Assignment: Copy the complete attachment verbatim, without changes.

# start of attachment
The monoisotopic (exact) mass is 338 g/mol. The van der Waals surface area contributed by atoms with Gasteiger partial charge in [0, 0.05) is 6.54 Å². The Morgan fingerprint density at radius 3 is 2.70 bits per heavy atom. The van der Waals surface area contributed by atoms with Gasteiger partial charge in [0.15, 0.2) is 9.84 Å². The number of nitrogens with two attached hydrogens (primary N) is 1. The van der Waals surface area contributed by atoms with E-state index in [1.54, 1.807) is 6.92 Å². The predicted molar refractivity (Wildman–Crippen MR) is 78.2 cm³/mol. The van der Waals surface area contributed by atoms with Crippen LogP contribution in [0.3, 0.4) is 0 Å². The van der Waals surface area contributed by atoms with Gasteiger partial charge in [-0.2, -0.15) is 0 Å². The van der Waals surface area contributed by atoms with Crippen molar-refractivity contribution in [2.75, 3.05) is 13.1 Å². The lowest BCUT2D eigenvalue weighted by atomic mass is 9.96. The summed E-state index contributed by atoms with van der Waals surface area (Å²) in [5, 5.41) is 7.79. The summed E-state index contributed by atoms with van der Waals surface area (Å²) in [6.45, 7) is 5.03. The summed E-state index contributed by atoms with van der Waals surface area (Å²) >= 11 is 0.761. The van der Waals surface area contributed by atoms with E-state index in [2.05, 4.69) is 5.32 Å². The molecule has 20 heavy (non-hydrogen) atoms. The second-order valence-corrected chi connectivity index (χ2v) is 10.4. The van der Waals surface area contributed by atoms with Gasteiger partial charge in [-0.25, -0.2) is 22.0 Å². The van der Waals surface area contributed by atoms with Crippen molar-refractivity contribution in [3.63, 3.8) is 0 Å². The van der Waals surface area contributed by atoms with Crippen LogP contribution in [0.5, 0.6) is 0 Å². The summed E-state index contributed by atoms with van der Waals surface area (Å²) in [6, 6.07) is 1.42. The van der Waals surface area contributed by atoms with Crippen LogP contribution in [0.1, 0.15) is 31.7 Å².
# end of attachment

The monoisotopic (exact) mass is 338 g/mol. The van der Waals surface area contributed by atoms with Gasteiger partial charge in [0, 0.05) is 6.54 Å². The Morgan fingerprint density at radius 3 is 2.70 bits per heavy atom. The van der Waals surface area contributed by atoms with Gasteiger partial charge in [0.15, 0.2) is 9.84 Å². The number of nitrogens with two attached hydrogens (primary N) is 1. The van der Waals surface area contributed by atoms with E-state index in [1.54, 1.807) is 6.92 Å². The predicted molar refractivity (Wildman–Crippen MR) is 78.2 cm³/mol. The van der Waals surface area contributed by atoms with Crippen LogP contribution in [0.3, 0.4) is 0 Å². The van der Waals surface area contributed by atoms with Gasteiger partial charge in [-0.2, -0.15) is 0 Å². The van der Waals surface area contributed by atoms with Crippen molar-refractivity contribution in [2.75, 3.05) is 13.1 Å². The lowest BCUT2D eigenvalue weighted by atomic mass is 9.96. The summed E-state index contributed by atoms with van der Waals surface area (Å²) in [5, 5.41) is 7.79. The summed E-state index contributed by atoms with van der Waals surface area (Å²) in [6.45, 7) is 5.03. The summed E-state index contributed by atoms with van der Waals surface area (Å²) >= 11 is 0.761. The van der Waals surface area contributed by atoms with E-state index in [2.05, 4.69) is 5.32 Å². The molecule has 20 heavy (non-hydrogen) atoms. The second-order valence-corrected chi connectivity index (χ2v) is 10.4. The van der Waals surface area contributed by atoms with Gasteiger partial charge in [-0.25, -0.2) is 22.0 Å². The van der Waals surface area contributed by atoms with Crippen molar-refractivity contribution in [3.63, 3.8) is 0 Å². The van der Waals surface area contributed by atoms with Crippen LogP contribution in [0.5, 0.6) is 0 Å². The summed E-state index contributed by atoms with van der Waals surface area (Å²) in [6, 6.07) is 1.42. The van der Waals surface area contributed by atoms with Crippen LogP contribution in [0.1, 0.15) is 31.7 Å².